Biography of Martin Luther King Jr.

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Martin Luther King Jr. Biography and Research Paper

In his life, Martin Luther King Jr. accomplished many amazing things for the African-Americans in the United States and all over the world. He helped spread freedom and democracy throughout the world, even though he primarily concentrated on the well-being of the United States. Through all of the tough decisions he had to make, and all of the situations he had to overcome, Dr. King stuck to his morals and ethics.

Martin Luther King Jr. was born January 15, 1929 into a middle class family in Atlanta Georgia. He was the son of a minister and was very intelligent. He entered high school at age 13.

In the 11th grade, he entered an oratorical contest sponsored by the Negro Elks in a distant Georgia town. Martin jr. spoke on "The Negro and the Constitution" and one a prize for his speech. On the way back to Atlanta, he and his teacher reviewed the exciting events of the day. Presently the bus stopped and some whites got on. There were no seats left so the bus driver ordered Martin and his teacher to get up and stand. King refused to budge. The driver threatened him and called him a "black son-of-a-bitch," until at last he heeded his teacher's whispers and he got out of his seat. For the rest of the trip home, he and his teacher were jostled around as the bus traveled down the highway. King later said, "It was the angriest I have ever been in my life."

After the 11th grade, King left high school and went to Morehouse college which was accepting exceptional high school juniors to fill its depleted ranks because of the world war. He was only 15 when he enrolled. King graduated in the spring of 1948 at age 19. He elected to then attend the Crozer Seminary in Pennsylvania. After four years at Crozer, he decide to attend the prestigious School of Theology at Boston University. It was here that King would get his PhD., meet his future wife, Corretta Scott, and learn the ways of Ghandi.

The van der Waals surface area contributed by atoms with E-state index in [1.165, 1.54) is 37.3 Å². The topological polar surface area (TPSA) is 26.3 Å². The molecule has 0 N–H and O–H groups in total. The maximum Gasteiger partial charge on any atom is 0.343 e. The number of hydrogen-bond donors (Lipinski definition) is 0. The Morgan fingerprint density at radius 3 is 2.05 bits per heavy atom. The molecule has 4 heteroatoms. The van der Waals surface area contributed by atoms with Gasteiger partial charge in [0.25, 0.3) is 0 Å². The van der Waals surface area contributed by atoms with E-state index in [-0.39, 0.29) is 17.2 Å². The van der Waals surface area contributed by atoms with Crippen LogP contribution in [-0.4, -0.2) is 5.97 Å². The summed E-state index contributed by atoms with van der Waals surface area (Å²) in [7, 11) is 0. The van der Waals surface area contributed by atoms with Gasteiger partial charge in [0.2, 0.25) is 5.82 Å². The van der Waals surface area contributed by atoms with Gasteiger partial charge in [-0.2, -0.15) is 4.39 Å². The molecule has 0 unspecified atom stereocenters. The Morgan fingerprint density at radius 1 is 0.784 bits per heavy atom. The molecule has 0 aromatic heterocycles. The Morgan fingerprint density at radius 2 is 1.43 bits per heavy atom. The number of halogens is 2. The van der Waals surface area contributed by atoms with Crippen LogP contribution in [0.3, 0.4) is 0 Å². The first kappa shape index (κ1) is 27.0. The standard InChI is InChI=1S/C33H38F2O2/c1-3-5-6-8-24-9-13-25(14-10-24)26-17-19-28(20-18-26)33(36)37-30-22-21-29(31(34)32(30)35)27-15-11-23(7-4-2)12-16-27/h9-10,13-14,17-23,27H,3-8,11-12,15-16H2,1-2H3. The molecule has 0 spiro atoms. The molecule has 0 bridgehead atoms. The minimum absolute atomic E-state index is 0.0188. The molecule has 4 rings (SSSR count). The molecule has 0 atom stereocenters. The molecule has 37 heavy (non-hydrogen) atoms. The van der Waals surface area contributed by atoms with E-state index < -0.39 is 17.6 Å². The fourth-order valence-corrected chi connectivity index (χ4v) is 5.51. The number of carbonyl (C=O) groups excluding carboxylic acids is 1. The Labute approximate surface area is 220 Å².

Martin read all that he could about Ghandi and he was very impressed by Ghandi's ways and his success. Ghandi believed in peaceful protest and Dr. King also though that this would be effective. After receiving his PhD, many churches expressed interest in having Dr. King become their head minister.

Dr. King became the head minister of a church in montogmery Alabama and achieved national fame for leading the famous bus boycott. Dr. King quickly became a respected national figure. People started to realize that the young Dr. King had something about him, something that made him very special.

After the bus boycott of Montgomery, Dr. King went on to help the African-Americans in our nation. He led protests, gave speeches, and managed to raise a family along the way. Throughout all of this, Dr. King had to make many tough decisions and I would have to say that all of his decisions were the correct decisions. A very clear example of his ethics came in May of 1963. After his the movement for freedom in Birmingham Alabama had been stalled, Dr. King needed ideas to keep the movement going. One of his advisors told him that there were more than a thousand school-age children that wanted, even begged to march. Dr. King was racked in indecision, if he let them march, they could be hurt, or worse, but children marching for freedom could "subpoena the conscience of the nation." The cold truth was that African-American children were maimed every day of their lives, emotionally, every day of their lives while the South stayed segregated. Dr. King decided to let the children march. This decision would save the movement in Birmingham.

On May 2, 1963 more than 1000 excited youngsters, some only 6 years old took the streets of Birmingham by storm. The incensed sheriff, Bull Connor, a radical segragationalist, retorted by arresting more than 900 of the marching children.

The next day, 2,500 youngsters turned out to march for freedom. The children came into town shouting "we want freedom!" When the marchers refused to turn back, Bull Connor shouted "Let 'em have it!". With scores of reporters and TV cameramen recording what happened next, the firemen turned their hoses on the defenseless children. The extreme force of the water ripped their clothing, smashed them into buildings, and knocked them over, eventually pushing their bloodied, helpless bodies into the park. Bull Connor then unleashed dogs, they rushed at the protesters, lunging wildly at fleeing children, three were severely injured as a result of being bitten by the rampid dogs. The protesters ran for their lives while Bull Connor sneered, "Look at those niggers run." One reporter sarcastically summed it up by saying, "God bless America." As it turns out, these actions saved the movement in birmingham.

As you can see, Dr. King made a very tough decision here but it proved to be a good one. Dr. King devoted his life to his people until he was assinated in 1968. His ethics lay in hard work, dedication to a cause, peaceful protest, and the freedom of all.

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